In other words, those who refuse to believe accusations of Satanic Ritual Abuse are themselves complicit in the act of victimisation. During the outbreak of the satanic abuse panic in Britain in the 1980s and 90s, zealous witch-hunters claimed that an ‘insidious and dangerous’ disease was sweeping the country: that is, incredulity about the existence of ritual abuse. According to one account, ‘this contagion takes the comforting form of sceptical and rational inquiry, and its message is comforting, too: it is designed to protect “innocent family life” against a new urban myth of the satanic abuse of children.’ (4)
Shutting down debate
Through vilifying their opponents, demonologists attempt to close down discussion and debate. Such intolerance towards alternative and dissident opinions betrays the powerful anti-democratic impulse underpinning contemporary demonology, best expressed most recently by the Bishop of Stafford.
This censorious attitude has all the worst features of religious zealotary, and it is strikingly similar to traditional demonology. Demonologists in pre-modern times argued that scepticism about witchcraft was a form of heresy that had to be punished. The Malleus Maleficarum, one of the most influential manuals for witch-hunters, noted that ‘the question arises whether people who hold that witches do not exist are to be regarded as notorious heretics, or whether they are to be regarded as gravely suspect of holding heretical opinions’. It then says: ‘The first opinion is the correct one’ (5). This depiction of scepticism as a form of moral transgression is still around today.
Scepticism towards the received wisdom on global warming, or public health issues such as AIDS, is described as ‘denial’ – and today, ‘denial’ has been transformed into a generic evil. The denial phenomenon has become a kind of free-floating blasphemy, which can attach itself to a variety of issues and problems. One environmentalist writer argues that the ‘language of “climate change”, “global warming”, “human impacts” and “adaptation” are themselves a form of denial familiar from other forms of human rights abuse’ (6).
The charge of denial has become a secular form of blasphemy. Recently, a book written by someone who is sceptical of today’s prevailing environmentalist wisdom was dismissed with the following words: ‘The text employs the strategy of those who, for example, argue that gay men aren’t dying of AIDS, that Jews weren’t singled out by the Nazis for extermination, and so on.’ (7) This forced association of three highly charged issues – pollution, AIDS and the Nazi Holocaust against the Jews – shows how denial has become an all-purpose form of blasphemy.
Once denial has been stigmatised, there are demands for it to be censored. Consider the current attempts to stifle anyone who questions the predictions of catastrophic climate change. Some advocate a policy of zero tolerance towards climate change deniers. ‘I have very limited patience with those who deny human responsibility for upper-atmosphere pollution and ozone depletion’, says one moral crusader, then declaring: ‘There is no intellectual difference between the Lomborgians [those who adhere to the arguments of the ‘skeptical environmentalist’, Bjørn Lomborg] who steadfastly refuse to accept the overwhelming evidence of human-caused global warming from scientists of unquestioned reputation, and the neo-Nazi Holocaust deniers.’ (8)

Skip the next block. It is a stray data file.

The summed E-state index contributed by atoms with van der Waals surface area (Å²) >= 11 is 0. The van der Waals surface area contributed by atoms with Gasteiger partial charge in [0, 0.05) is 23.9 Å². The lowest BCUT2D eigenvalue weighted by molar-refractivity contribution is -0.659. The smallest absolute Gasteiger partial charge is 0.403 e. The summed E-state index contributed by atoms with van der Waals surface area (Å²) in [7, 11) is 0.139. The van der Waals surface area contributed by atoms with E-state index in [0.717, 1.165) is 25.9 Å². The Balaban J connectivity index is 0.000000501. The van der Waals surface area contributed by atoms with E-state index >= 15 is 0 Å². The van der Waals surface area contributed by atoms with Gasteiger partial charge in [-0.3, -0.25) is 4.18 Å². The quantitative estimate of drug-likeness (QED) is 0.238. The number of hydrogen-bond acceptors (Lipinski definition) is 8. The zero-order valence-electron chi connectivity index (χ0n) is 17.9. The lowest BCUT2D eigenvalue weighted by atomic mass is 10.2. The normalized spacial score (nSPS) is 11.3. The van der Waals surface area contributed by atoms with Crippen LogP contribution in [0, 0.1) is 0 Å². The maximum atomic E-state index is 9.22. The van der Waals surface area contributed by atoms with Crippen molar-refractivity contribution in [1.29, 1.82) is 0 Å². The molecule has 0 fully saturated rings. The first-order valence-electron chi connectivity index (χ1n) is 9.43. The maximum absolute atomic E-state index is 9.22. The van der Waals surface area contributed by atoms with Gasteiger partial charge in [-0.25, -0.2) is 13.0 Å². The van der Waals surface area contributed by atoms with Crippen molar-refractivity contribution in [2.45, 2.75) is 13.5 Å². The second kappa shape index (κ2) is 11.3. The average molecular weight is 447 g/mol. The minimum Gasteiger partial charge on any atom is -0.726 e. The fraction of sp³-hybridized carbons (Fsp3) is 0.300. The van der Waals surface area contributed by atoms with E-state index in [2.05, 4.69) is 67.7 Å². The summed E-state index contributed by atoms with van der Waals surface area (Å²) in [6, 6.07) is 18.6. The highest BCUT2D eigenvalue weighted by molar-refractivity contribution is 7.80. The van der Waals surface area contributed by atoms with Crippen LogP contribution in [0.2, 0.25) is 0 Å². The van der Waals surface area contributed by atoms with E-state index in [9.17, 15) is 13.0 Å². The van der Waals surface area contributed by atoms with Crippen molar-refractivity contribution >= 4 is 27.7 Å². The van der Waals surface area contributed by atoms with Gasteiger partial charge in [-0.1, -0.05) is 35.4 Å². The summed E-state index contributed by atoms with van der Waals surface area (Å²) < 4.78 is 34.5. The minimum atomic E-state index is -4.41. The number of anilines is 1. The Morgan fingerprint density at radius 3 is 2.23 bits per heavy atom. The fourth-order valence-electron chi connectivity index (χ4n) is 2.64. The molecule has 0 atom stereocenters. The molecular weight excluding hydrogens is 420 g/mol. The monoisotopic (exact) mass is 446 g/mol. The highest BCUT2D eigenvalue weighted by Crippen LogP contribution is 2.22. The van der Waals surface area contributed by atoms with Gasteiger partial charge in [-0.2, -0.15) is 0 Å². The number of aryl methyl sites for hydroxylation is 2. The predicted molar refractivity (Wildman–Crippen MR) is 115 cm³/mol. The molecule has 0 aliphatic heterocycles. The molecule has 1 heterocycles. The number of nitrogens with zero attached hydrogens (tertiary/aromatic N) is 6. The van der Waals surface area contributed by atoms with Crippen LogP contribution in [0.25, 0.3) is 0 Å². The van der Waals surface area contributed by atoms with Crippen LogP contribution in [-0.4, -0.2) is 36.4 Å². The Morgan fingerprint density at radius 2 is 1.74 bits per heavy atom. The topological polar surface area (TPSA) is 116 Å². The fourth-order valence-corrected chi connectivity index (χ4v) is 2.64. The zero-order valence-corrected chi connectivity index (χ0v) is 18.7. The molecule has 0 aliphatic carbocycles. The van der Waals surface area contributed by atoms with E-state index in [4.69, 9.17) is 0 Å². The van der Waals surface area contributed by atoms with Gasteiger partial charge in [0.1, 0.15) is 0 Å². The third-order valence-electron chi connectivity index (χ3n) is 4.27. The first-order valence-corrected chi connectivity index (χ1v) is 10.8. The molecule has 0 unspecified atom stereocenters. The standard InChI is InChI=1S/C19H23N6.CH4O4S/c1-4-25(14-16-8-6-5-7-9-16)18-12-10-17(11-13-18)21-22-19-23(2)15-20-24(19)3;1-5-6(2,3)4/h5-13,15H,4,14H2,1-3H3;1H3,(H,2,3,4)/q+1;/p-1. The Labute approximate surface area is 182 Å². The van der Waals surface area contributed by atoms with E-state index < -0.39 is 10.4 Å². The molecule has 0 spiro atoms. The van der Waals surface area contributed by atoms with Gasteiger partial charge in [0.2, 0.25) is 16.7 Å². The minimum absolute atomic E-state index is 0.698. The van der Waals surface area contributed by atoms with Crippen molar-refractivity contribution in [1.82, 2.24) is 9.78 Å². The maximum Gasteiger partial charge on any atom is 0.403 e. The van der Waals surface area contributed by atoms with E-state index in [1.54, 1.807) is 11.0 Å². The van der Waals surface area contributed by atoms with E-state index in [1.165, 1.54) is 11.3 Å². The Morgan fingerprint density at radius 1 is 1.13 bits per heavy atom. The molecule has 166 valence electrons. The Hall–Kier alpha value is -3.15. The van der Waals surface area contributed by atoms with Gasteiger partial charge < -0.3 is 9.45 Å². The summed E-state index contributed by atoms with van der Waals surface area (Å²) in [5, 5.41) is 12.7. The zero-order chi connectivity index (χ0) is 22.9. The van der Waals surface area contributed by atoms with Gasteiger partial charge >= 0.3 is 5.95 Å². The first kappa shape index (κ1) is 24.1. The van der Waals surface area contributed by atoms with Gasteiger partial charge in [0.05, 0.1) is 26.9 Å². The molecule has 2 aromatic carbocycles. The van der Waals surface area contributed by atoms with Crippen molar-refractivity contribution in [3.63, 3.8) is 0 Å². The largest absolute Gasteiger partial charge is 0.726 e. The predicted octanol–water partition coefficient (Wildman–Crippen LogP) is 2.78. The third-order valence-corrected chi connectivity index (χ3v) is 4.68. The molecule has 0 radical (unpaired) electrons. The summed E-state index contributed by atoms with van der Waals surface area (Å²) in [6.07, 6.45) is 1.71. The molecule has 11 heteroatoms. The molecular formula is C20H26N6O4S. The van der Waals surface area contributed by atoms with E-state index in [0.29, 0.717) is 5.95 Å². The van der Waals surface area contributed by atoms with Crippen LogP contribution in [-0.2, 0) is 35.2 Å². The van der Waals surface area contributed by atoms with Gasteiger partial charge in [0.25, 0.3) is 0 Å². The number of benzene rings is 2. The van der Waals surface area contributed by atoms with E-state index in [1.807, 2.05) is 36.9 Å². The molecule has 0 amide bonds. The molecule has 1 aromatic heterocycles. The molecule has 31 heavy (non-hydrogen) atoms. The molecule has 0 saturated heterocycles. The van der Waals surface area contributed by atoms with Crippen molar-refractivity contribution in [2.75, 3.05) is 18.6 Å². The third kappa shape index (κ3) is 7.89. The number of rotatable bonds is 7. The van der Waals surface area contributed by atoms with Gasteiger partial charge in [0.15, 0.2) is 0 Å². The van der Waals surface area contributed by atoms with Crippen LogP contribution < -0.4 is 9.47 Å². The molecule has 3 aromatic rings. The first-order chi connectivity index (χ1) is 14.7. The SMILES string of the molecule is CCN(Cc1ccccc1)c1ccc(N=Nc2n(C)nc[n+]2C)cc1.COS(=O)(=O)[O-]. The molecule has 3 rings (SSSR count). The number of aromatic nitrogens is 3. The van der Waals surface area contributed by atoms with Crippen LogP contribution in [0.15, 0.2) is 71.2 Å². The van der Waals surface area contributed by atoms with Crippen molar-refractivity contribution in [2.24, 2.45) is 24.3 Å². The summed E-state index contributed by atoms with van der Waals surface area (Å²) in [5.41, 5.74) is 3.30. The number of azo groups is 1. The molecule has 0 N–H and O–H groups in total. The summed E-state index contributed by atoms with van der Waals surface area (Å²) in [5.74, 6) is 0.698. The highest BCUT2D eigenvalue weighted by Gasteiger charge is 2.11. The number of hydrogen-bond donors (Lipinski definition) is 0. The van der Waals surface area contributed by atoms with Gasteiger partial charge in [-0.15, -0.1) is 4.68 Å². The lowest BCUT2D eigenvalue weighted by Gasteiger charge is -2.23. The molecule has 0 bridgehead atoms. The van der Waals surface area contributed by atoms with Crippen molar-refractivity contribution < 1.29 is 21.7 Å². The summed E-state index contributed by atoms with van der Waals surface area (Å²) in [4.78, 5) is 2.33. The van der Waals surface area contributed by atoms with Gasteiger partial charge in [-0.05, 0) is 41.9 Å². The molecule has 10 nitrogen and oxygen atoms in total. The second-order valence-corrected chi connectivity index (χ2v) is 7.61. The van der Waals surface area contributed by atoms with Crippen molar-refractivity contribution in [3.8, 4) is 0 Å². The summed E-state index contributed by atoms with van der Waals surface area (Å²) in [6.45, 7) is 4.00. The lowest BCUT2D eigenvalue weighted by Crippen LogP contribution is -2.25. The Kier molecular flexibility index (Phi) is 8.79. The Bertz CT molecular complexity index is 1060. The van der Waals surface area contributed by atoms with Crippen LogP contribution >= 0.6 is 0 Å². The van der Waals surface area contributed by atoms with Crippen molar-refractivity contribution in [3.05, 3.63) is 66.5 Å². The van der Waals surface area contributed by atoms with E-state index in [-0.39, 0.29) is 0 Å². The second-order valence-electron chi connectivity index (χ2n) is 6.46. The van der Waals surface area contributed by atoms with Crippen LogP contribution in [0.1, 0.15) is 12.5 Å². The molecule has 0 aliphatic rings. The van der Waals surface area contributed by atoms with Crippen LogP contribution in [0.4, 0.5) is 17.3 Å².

Increasingly, the heretic is condemned because he has dared to question an authority that must never be questioned. Here, ‘overwhelming evidence’ serves as the equivalent of revealed religious truth, and those who question ‘scientists of unquestioned reputation’ – that is, the new priestly caste – are guilty of blasphemy.
Heresy-hunters who charge their opponents with ‘ecological denial’ also warn that the ‘time for reason and reasonableness is running short’ (9). Crusaders against denial don’t only wish to silence their opponents. In the true tradition of heresy-hunting they also want to inflict punishment on those who deny the true faith. David Roberts, a journalist for the online magazine Grist, would like to see global warming deniers prosecuted like Nazi war criminals. In a vitriolic tone characteristic of dogmatic inquisitors, he argued: ‘We should have war crimes trials for these bastards… some sort of climate Nuremberg.’ (10) At the very least, it seems, these ‘criminals’ should be castigated as the moral equivalents of Josef Fritzl.
Thankfully, a demonologist like the Bishop of Strafford lacks the power to impose the kind of punishments that were dished out by earlier generations of heresy-hunters. But if it is not challenged, his denunciation of ‘deniers’ will contribute to the consolidation of a censorious mood and climate of anxiety. History shows that crusades against heretics and demons have a nasty habit of disorienting society, and undermining civilised and humanist behaviour.
(1) Johannes Dillinger (2004), ‘Terrorists and witches: popular ideas of evil in the early modern period’, History of European Ideas 30, p.180
(2) See James Kincaid (1998), Erotic Innocence: The Culture of Child Molesting, Duke University Press : Durham, pp.177-78
(3) Patrick Casement, ‘ The Wish Not To Know’ in V. Sinason (ed) (1994) Treating Survivors of Satanist Abuse, Routledge ; London, p.24
(4) Judith Dawson, ‘Vortex of Evil’, New Statesman, 5 October 1990
(5) Heinrich Kramer & James Sprenger (1971), Malleus Maleficarum, Arrow Books Ltd : London, pp.46-47
(6) George Marshall, ‘The Psychology of denial: our failure to act against climate change’, Ecologist, 22 September 2001
(7) Stuart Pimm & Jeff Harvey, ‘No need to worry about the future’, Nature, 8 November 2001
(8) See David Pollard, Global Warming And The Crime Of Denial, 7 March 2004
(9) David Orr, ‘Armageddon Versus Extinction’, Conservation Biology, vol.19, no.2, p.291
(10) David Roberts, ‘The Denial Industry’, Gristmill, 19 September, 2006
published by spiked, 2 June 2008